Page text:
On the 21st of September this year, we attended the Swiss Cloud Native Day. I was accompanied by two of my colleagues, Arnaud Berbier and Christoph Bernhard. This event took place for the third time, and this year, it landed in Bern at the Gurten. Surrounding the capital, Mount Gurten is reachable after 11 minutes of funicular. It’s definitely a great spot to discuss, share, and learn new things! 

And learning sessions were organised; the day before was dedicated to workshops, provided on three different subjects

  • GitOps with ArgoCD
  • Platform Engineering with Backstage
  • Kubernetes Basics

Jumping on the tramway, spending a bit of time on the Gurtenbahn, we were right on time to start our journey. All was well organised. At the time specified in their email communication, staff was waiting for all the attendees. Badges were alphabetically sorted, so we didn’t suffer from any waiting queues!

After wandering across the site, we took a seat in the main pavillon, where the welcome session and keynote were going to start.

Anais Urlichs, from Aqua Security, introduced the day by talking about, naturally, security and cloud native. Her title, “Back to the future in the space of cloud native security” definitely ended up with a picture of a sports car, which became popular after a 1985 movie 😉 She started to flashback five years ago and came back to some security events. Codecov in 2021, SolarWinds in 2020, and MGM Resorts early this month: here are some breaches publicly reported.

What do they have in common? They were undetected by the security measures in place, which obviously failed. But staying positive, she closed her session by pushing the public to look at open-source and cloud native solutions, mentioning Sigstore for signing digital artefacts, Kyverno for policies, and Tracee using eBPF for monitoring.

A short break, we moved on, and the next session we chose was from Kunal Kushwaha “Embarking on a Kubernetes Odyssey: A Tale of Building, Deploying, and Scaling”. It was very worthwhile; his session was easy to follow with always a hint of humour. He was embarking us on a K8s journey as he promised, using his virtual assistant, Alex, and was tagging some questions and quotes: “Why should I go cloud native?”, “Benefits of a multi-cloud approach”. The most interesting was maybe this one: “Understanding the hype cycle”. From the “initial hype” to the “plateau of productivity”, he explained each step we would be faced with.

As a huge fan of Cilium from Isovalent, I stayed there to listen to Marga Manterola. She has been appointed Director of Engineering. We, at dbi services, use Cilium in Kubernetes deployments, running in a kube-proxy free setup. Even if I’m familiar with the concept of eBPF, it is always a great pleasure and an opportunity to learn new functionalities around the use of eBPF in the Cilium stack.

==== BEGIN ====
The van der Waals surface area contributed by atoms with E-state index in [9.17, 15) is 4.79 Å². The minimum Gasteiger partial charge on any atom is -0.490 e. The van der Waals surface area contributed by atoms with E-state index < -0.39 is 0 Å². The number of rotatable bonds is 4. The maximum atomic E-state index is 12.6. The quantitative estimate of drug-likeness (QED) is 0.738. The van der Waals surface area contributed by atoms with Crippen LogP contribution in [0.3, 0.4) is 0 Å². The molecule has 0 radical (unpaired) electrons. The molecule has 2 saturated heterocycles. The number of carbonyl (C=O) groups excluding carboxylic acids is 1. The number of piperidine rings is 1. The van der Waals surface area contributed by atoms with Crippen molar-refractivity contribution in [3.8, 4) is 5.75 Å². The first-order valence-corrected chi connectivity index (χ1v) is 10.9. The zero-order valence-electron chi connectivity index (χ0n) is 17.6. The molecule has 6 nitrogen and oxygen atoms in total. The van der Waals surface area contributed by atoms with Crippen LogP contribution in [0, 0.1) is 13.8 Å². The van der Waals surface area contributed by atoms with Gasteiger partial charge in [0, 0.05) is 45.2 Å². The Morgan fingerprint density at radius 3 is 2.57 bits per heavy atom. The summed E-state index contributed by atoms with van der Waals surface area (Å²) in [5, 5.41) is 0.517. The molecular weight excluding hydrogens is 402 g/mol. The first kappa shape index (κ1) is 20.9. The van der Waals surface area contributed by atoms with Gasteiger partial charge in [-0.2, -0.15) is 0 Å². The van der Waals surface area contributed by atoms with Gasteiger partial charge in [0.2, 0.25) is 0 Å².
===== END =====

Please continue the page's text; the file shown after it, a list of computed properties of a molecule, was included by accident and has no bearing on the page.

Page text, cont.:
A few slides after the start of her session, she announced the great news, following a GitHub PR opened in Oct 2022! Cilium is finally upgraded to Graduated Project at the CNCF. Unfortunately, the Cilium page does not seem to reflect this change. This marks the maturity of the project, proving its stability and wide adoption.

Security on Kubernetes, using Cilium, involves the following points

  • network policies (facilitated by the online editor),
  • transparent encryption across nodes (either powered by the Wireguard or IPSec protocols),
  • observability using Hubble (either the UI, the CLI, or the metrics for Prometheus and Grafana), 
  • and runtime security using Tetragon, Cilium’s sister project.

Annie Talvasto, during the afternoon, provided us with an interesting overview of an unfortunately popular subject. Working at VSHN, Annie’s goal was to show us “How Kubernetes Optimisation Can Combat Climate Change”. Ambitious topic, I naively thought fighting against global warming would simply require some kubectl scale sts mylittle_voracious_statefulset --replicas=0. I was wrong. She went through the principles of green software, location shifting (moving workload across different locations), time shifting (scaling up and down accordingly to the time of the day), and demand shaping. She displayed the website of the Branch Magazine. Based on the demand, the website is showing more or less components, from full monochrome-text-only, to a color-flavored-with-nice-pictures web site.

Informative, KEDA was also mentioned at the end of the talk. I would definitely look at this tool, as it provides much more functionalities for automatic scaling on Kubernetes. At least much more than the “traditional” HPA.

I’ve probably forgotten to tell you about the other sessions, but all were, even if not as technical as initially expected, very informative. This was the first year we joined this event, and we’ll definitely be back next year! See you soon, Swiss Cloud Native Day !